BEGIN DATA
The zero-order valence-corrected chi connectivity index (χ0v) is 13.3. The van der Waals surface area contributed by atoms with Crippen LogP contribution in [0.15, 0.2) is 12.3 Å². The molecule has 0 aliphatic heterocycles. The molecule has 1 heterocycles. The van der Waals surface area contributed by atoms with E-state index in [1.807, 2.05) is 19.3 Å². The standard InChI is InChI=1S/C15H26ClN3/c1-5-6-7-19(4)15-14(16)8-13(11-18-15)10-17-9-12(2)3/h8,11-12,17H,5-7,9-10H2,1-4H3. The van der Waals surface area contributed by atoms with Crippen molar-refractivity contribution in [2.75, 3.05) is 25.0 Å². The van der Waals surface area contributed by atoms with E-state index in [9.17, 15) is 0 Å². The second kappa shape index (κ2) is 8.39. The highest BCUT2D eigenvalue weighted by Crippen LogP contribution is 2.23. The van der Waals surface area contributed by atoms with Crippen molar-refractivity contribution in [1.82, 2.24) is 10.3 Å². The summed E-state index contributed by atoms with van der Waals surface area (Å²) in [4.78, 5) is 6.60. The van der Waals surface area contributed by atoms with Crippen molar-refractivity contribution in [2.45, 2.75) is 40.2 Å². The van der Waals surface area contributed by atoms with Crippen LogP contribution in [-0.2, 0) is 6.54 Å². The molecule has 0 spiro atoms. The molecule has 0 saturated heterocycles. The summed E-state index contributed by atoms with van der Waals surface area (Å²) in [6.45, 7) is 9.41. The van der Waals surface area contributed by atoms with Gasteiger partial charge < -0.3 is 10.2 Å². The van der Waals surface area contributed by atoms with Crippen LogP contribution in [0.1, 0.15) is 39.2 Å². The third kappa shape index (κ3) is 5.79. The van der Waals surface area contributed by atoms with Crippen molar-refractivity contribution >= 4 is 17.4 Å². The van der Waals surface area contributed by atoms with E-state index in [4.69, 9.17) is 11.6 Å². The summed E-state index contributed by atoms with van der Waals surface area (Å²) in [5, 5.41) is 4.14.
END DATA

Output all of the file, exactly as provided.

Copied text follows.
The zero-order valence-corrected chi connectivity index (χ0v) is 13.3. The van der Waals surface area contributed by atoms with Crippen LogP contribution in [0.15, 0.2) is 12.3 Å². The molecule has 0 aliphatic heterocycles. The molecule has 1 heterocycles. The van der Waals surface area contributed by atoms with E-state index in [1.807, 2.05) is 19.3 Å². The standard InChI is InChI=1S/C15H26ClN3/c1-5-6-7-19(4)15-14(16)8-13(11-18-15)10-17-9-12(2)3/h8,11-12,17H,5-7,9-10H2,1-4H3. The van der Waals surface area contributed by atoms with Crippen molar-refractivity contribution in [2.75, 3.05) is 25.0 Å². The van der Waals surface area contributed by atoms with E-state index in [9.17, 15) is 0 Å². The second kappa shape index (κ2) is 8.39. The highest BCUT2D eigenvalue weighted by Crippen LogP contribution is 2.23. The van der Waals surface area contributed by atoms with Crippen molar-refractivity contribution in [1.82, 2.24) is 10.3 Å². The summed E-state index contributed by atoms with van der Waals surface area (Å²) in [4.78, 5) is 6.60. The van der Waals surface area contributed by atoms with Crippen molar-refractivity contribution in [2.45, 2.75) is 40.2 Å². The van der Waals surface area contributed by atoms with Crippen LogP contribution in [-0.2, 0) is 6.54 Å². The molecule has 0 spiro atoms. The molecule has 0 saturated heterocycles. The summed E-state index contributed by atoms with van der Waals surface area (Å²) in [6.45, 7) is 9.41. The van der Waals surface area contributed by atoms with Gasteiger partial charge < -0.3 is 10.2 Å². The van der Waals surface area contributed by atoms with Crippen LogP contribution in [0.1, 0.15) is 39.2 Å². The third kappa shape index (κ3) is 5.79. The van der Waals surface area contributed by atoms with Crippen molar-refractivity contribution >= 4 is 17.4 Å². The van der Waals surface area contributed by atoms with E-state index in [4.69, 9.17) is 11.6 Å². The summed E-state index contributed by atoms with van der Waals surface area (Å²) in [5, 5.41) is 4.14.